For immediate release
March 26, 2014
Timothy R. Gaffney
Director of Communications
(937) 219-8277 (mobile)
Editors: Print quality photos are available in our Drop Box folder: https://www.dropbox.com/sh/h7glkrnkjyksbvn/gNaxtiDbhE
Please credit photos to National Aviation Heritage Alliance or NAHA.
DAYTON, Ohio—Turning a page in Dayton’s transportation history, demolition crews have begun tearing down the former headquarters building of General Motors Corp.’s Inland Division near the Wright brothers’ airplane factory.
The demolition work is visible along U.S. 35 east of Abbey Avenue on the former Delphi Home Avenue site. It’s part of a $5 million project to clear the site and prepare it for redevelopment while preserving the original two buildings of the Wright Company factory.
Home Avenue Redevelopment LLC, the site’s owner, expects to finish demolition by mid-summer and sell the property. The National Aviation Heritage Alliance (NAHA) is working with the company, the National Park Service, the City of Dayton and the Dayton Development Coalition to find public and private money to acquire the historic Wright Company parcel for preservation and use as a unit of the Dayton Aviation Heritage National Historical Park. The state capital budget bill now in the Ohio legislature includes $250,000 for this purpose.
The Wright Company factory is the birthplace of America’s aerospace industry—the first American factory built for the purpose of producing airplanes. It’s also tied to Dayton’s automotive history.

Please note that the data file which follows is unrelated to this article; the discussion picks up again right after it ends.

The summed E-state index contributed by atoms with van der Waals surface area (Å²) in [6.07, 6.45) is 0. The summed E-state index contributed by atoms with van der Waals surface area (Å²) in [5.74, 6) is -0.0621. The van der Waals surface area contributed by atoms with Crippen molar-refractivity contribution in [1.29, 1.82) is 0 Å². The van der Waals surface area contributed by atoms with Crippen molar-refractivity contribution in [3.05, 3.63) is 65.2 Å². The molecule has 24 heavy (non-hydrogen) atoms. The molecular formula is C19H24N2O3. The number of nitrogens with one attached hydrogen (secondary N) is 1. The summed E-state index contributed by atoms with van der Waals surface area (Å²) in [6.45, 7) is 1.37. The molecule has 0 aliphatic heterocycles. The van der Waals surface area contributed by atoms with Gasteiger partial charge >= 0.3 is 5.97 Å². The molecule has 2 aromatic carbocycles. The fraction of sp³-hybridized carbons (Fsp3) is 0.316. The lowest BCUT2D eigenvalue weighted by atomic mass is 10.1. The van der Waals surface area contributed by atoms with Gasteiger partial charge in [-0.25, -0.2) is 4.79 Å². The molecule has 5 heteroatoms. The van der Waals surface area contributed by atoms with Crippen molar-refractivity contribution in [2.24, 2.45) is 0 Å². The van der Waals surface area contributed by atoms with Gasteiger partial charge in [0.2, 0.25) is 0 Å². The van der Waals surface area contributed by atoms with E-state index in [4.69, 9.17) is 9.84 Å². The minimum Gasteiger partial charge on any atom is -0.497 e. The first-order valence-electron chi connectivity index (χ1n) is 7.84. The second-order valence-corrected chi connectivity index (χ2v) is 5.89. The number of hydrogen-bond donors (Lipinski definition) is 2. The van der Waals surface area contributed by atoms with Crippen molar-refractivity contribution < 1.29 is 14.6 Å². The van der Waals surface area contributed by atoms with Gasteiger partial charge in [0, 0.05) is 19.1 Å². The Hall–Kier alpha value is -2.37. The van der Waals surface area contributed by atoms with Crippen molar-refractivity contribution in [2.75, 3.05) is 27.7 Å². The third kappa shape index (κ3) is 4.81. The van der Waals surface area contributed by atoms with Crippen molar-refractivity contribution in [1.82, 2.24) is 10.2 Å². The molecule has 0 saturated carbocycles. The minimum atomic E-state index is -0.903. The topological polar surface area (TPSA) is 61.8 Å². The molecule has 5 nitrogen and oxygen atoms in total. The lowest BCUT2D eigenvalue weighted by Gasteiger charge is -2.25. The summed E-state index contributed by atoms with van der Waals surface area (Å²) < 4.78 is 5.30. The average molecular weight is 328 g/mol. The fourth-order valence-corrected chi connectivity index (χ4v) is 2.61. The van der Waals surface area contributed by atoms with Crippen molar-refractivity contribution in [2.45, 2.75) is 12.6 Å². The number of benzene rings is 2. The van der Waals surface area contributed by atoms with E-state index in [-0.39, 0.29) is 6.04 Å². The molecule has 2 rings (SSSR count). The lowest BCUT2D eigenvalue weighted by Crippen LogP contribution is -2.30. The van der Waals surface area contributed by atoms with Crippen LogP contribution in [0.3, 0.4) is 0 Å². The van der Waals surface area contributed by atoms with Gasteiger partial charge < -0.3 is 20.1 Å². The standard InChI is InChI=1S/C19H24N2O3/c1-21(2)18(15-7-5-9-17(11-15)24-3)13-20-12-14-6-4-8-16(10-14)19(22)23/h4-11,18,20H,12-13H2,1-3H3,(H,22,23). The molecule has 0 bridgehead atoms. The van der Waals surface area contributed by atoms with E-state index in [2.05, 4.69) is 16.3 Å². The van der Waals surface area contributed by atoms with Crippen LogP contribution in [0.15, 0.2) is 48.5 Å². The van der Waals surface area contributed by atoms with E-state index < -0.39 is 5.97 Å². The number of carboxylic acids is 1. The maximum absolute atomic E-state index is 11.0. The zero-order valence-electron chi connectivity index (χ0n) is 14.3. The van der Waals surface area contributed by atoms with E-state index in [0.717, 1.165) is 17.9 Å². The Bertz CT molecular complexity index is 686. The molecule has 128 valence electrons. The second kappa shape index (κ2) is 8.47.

Orville Wright sold the Wright Company in 1915, and a new one—the Dayton-Wright Airplane Company—bought the buildings to produce military aircraft parts in World War I. General Motors acquired Dayton-Wright in 1919. In 1922 it converted the Wright factory to auto manufacturing, turning out a new steering wheel invented by Dayton-Wright engineer Harvey D. Geyer. Geyer’s wheel was so successful that GM formed the Inland Division to produce it.
The division grew from there, expanding around the original Wright buildings and creating thousands of jobs. GM reorganized Inland under Delco and eventually spun it off as Delphi, which continued to operate the Home Avenue plant until it closed in 2008. In 2009, Congress authorized the National Park Service to add the factory buildings to its national park in Dayton.
While demolition of the Inland headquarters eliminates one symbol of transportation history, it will bring another into view. The Wright Company factory buildings have been hidden behind the building for decades. Once demolition is complete, thousands of motorists daily will be able to see the historic Wright factory from U.S. 35.
The National Aviation Heritage Alliance (NAHA) is a private, not-for-profit corporation designated by Congress as the management entity of the National Aviation Heritage Area. NAHA’s vision is for the Heritage Area to be the recognized center of aviation heritage tourism and aerospace innovation, sustaining the legacy of the Wright Brothers. The National Aviation Heritage Area is one of 49 National Heritage Areas in a program administered by the National Park Service. It encompasses eight Ohio counties—Montgomery, Greene, Miami, Clark, Warren, Champaign, Shelby and Auglaize. Visit www.aviationheritagearea.org to learn more about NAHA.